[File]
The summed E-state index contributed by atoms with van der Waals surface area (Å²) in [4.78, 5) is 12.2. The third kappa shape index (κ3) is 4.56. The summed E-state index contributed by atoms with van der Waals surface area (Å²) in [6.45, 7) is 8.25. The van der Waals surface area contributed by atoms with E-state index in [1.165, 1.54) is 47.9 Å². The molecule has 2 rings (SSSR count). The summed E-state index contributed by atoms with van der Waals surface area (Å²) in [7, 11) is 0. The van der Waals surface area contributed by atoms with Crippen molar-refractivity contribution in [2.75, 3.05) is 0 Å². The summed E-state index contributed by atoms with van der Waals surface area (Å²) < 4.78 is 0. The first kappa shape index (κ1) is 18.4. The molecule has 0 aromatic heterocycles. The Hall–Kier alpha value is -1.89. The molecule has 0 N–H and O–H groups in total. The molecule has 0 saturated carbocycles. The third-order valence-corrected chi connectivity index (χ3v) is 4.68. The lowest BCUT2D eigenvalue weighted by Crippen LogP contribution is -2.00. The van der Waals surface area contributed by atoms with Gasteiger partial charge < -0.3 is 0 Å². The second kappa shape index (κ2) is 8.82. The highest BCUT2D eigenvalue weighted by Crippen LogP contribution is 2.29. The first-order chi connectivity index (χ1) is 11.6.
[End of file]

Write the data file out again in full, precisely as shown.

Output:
The summed E-state index contributed by atoms with van der Waals surface area (Å²) in [4.78, 5) is 12.2. The third kappa shape index (κ3) is 4.56. The summed E-state index contributed by atoms with van der Waals surface area (Å²) in [6.45, 7) is 8.25. The van der Waals surface area contributed by atoms with E-state index in [1.165, 1.54) is 47.9 Å². The molecule has 2 rings (SSSR count). The summed E-state index contributed by atoms with van der Waals surface area (Å²) in [7, 11) is 0. The van der Waals surface area contributed by atoms with Crippen molar-refractivity contribution in [2.75, 3.05) is 0 Å². The summed E-state index contributed by atoms with van der Waals surface area (Å²) < 4.78 is 0. The first kappa shape index (κ1) is 18.4. The molecule has 0 aromatic heterocycles. The Hall–Kier alpha value is -1.89. The molecule has 0 N–H and O–H groups in total. The molecule has 0 saturated carbocycles. The third-order valence-corrected chi connectivity index (χ3v) is 4.68. The lowest BCUT2D eigenvalue weighted by Crippen LogP contribution is -2.00. The van der Waals surface area contributed by atoms with Gasteiger partial charge < -0.3 is 0 Å². The second kappa shape index (κ2) is 8.82. The highest BCUT2D eigenvalue weighted by Crippen LogP contribution is 2.29. The first-order chi connectivity index (χ1) is 11.6.